In MCMC one often takes every $k$’th point for reasons of storage or computational efficiency. In IID sampling taking every $k$’th point would be statistically equivalent to taking an equal number of consecutive points. If we use $\boldsymbol{x}_{ki}$ for integer $k>1$ and $i=1,\dots,n$ in (R)QMC the result can be disastrously bad. For instance the van der Corput sequence in $[0,1]$ alternates between values in $[0,1/2)$ and values in $[1/2,1)$. Taking every second point would ignore half of the domain! The first component of a Sobol’ sequence is ordinarily the van der Corput sequence.

Thinning (R)QMC points can be extremely dangerous. It should not be done without some very careful mathematical explanation of why it might be ok in some special setting.

van der Corput sequences

These are for $d=1$, so $x_i\in[0,1]$. Any consecutive $2^m$ points of the van der Corput sequence are a digital net and hence have some good discrepancy properties.  The same holds for generalizations of van der Corput to bases $b>2$.  There any $b^m$ consecutive points are a digital net. So van der Corput points are an exception. If we use burn-in, we still get a digital net and thus still get low discrepancy. We should take care of the chosen sample size, preferring $n$ to be a power of $b$. If the powers of $b$ are too far apart for our purposes then an integer multiple of a power of $b$ is next best.  That only makes a difference when $b>2$.

We should not thin van der Corput sequences.

Halton sequences

Halton sequences are somewhat robust to burn-in and using round numbers. Each of the $d$ component variables of a Halton sequence is a van der Corput sequence in a different base. Usually the first $d$ prime numbers are used.

For modestly large $d$ the special values of $n$ are so large and so far apart that we can consider that there simply are no specially good sample sizes.  Think of making $n$ divisible by a power of the product of the first $d$ prime numbers. Even the first such value may be too large to use. When no feasible sample sizes are very good, then maybe there is no particular harm from using a power of ten.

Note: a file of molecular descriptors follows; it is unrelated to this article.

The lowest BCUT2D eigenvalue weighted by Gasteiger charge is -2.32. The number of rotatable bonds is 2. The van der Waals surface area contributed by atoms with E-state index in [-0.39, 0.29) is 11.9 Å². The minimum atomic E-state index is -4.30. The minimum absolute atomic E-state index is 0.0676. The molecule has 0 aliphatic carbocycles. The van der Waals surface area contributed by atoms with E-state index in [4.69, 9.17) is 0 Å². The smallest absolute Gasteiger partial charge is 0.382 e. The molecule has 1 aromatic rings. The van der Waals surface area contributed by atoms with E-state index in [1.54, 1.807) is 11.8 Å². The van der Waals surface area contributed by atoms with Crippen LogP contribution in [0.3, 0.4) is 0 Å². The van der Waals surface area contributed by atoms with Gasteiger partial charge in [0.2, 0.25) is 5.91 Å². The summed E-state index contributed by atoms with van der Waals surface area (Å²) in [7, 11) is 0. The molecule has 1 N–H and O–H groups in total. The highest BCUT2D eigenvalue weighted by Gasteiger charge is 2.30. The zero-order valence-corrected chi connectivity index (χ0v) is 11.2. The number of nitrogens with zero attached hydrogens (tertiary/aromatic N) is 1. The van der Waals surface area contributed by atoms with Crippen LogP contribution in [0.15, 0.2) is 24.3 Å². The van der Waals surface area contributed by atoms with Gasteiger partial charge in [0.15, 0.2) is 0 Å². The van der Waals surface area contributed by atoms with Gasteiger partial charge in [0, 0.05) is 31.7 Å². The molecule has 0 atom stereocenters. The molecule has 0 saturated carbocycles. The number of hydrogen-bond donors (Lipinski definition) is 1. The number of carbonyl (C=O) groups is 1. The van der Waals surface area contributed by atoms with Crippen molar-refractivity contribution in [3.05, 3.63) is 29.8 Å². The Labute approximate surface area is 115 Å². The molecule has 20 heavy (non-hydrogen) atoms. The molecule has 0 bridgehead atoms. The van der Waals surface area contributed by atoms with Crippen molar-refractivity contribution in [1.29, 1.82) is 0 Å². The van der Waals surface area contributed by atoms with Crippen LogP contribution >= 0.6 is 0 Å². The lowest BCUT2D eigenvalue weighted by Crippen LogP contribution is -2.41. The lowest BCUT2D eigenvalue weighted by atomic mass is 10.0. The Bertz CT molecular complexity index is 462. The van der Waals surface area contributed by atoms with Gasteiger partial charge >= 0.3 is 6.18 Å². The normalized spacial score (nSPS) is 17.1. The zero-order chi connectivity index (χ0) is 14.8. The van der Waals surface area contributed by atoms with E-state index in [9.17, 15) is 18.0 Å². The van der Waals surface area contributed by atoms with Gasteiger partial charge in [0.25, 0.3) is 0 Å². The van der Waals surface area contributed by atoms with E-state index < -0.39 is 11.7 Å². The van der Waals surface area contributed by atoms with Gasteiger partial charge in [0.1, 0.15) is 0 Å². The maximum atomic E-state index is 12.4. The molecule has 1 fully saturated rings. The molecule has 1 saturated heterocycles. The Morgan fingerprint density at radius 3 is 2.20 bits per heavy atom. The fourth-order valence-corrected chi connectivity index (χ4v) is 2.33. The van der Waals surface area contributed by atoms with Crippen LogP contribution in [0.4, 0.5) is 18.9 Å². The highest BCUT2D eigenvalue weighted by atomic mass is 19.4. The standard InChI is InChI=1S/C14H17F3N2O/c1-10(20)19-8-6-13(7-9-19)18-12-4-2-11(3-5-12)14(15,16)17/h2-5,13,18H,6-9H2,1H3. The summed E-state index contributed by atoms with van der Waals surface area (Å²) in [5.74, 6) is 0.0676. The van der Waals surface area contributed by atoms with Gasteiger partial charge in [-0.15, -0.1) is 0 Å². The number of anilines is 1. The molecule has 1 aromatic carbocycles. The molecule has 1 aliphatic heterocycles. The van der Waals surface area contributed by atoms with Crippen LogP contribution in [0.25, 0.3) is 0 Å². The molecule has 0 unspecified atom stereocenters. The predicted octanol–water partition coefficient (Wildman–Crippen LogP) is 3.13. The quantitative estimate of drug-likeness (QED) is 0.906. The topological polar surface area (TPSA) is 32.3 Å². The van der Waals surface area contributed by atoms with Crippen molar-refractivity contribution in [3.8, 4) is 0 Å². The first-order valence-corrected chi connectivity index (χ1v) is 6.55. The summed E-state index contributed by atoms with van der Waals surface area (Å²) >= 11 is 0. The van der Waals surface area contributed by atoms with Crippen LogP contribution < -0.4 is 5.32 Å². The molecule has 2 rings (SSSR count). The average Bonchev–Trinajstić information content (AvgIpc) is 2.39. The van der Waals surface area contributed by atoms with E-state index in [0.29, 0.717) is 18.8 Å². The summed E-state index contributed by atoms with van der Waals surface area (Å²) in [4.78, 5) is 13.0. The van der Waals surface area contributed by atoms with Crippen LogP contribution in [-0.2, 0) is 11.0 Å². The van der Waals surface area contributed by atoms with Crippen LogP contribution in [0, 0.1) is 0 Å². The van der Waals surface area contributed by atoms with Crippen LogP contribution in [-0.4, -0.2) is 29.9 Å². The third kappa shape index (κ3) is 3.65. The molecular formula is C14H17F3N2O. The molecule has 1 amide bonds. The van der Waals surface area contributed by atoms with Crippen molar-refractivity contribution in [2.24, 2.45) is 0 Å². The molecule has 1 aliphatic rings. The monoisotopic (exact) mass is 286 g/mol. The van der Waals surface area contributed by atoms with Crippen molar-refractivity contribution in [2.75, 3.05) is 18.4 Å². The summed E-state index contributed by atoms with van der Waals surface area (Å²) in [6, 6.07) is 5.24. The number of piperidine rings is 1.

Halton sequences start at the origin, which is problematic as described above. We can easily skip that point in Halton sequences because there are no especially good ranges. It may even be advantageous to use a very large burn-in for the Halton sequence because the initial points for large $d$ have unpleasant striping artifacts.

It is however safer to randomize the Halton sequence. Scrambling the Halton sequence counters those striping artifacts more surely than a burn-in would. It also moves the point at the origin to a uniformly distributed random point.  This is another instance where RQMC is safer and more effective than plain QMC.

Art B. Owen

Art Owen is a statistician with an interest in quasi-Monte Carlo sampling.

Published by Art B. Owen

Art Owen is a statistician with an interest in quasi-Monte Carlo sampling.

Leave a Reply

%d bloggers like this: